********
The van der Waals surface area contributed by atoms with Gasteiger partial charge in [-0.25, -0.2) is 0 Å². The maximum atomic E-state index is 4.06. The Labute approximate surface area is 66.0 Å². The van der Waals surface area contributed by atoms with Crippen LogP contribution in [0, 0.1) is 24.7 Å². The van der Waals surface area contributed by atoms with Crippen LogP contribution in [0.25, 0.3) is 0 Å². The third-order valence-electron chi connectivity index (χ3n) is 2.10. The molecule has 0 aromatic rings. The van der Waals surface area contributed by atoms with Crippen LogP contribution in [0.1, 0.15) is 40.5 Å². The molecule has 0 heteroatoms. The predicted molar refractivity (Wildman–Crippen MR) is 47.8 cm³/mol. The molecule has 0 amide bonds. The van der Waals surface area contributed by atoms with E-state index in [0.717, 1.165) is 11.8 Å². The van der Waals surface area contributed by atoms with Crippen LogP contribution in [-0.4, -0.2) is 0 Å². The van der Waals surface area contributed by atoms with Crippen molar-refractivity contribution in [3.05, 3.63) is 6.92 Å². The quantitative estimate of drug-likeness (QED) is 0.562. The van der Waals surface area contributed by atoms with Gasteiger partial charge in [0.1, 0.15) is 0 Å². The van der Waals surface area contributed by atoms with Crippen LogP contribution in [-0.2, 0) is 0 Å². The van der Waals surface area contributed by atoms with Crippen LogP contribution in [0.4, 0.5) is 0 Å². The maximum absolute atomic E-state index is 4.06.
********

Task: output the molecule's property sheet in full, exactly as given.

The van der Waals surface area contributed by atoms with Gasteiger partial charge in [-0.25, -0.2) is 0 Å². The maximum atomic E-state index is 4.06. The Labute approximate surface area is 66.0 Å². The van der Waals surface area contributed by atoms with Crippen LogP contribution in [0, 0.1) is 24.7 Å². The van der Waals surface area contributed by atoms with Crippen LogP contribution in [0.25, 0.3) is 0 Å². The third-order valence-electron chi connectivity index (χ3n) is 2.10. The molecule has 0 aromatic rings. The van der Waals surface area contributed by atoms with Crippen LogP contribution in [0.1, 0.15) is 40.5 Å². The molecule has 0 heteroatoms. The predicted molar refractivity (Wildman–Crippen MR) is 47.8 cm³/mol. The molecule has 0 amide bonds. The van der Waals surface area contributed by atoms with E-state index in [0.717, 1.165) is 11.8 Å². The van der Waals surface area contributed by atoms with Crippen LogP contribution in [-0.4, -0.2) is 0 Å². The van der Waals surface area contributed by atoms with Crippen molar-refractivity contribution in [3.05, 3.63) is 6.92 Å². The quantitative estimate of drug-likeness (QED) is 0.562. The van der Waals surface area contributed by atoms with Gasteiger partial charge in [0.1, 0.15) is 0 Å². The van der Waals surface area contributed by atoms with Crippen LogP contribution in [-0.2, 0) is 0 Å². The van der Waals surface area contributed by atoms with Crippen LogP contribution in [0.4, 0.5) is 0 Å². The maximum absolute atomic E-state index is 4.06.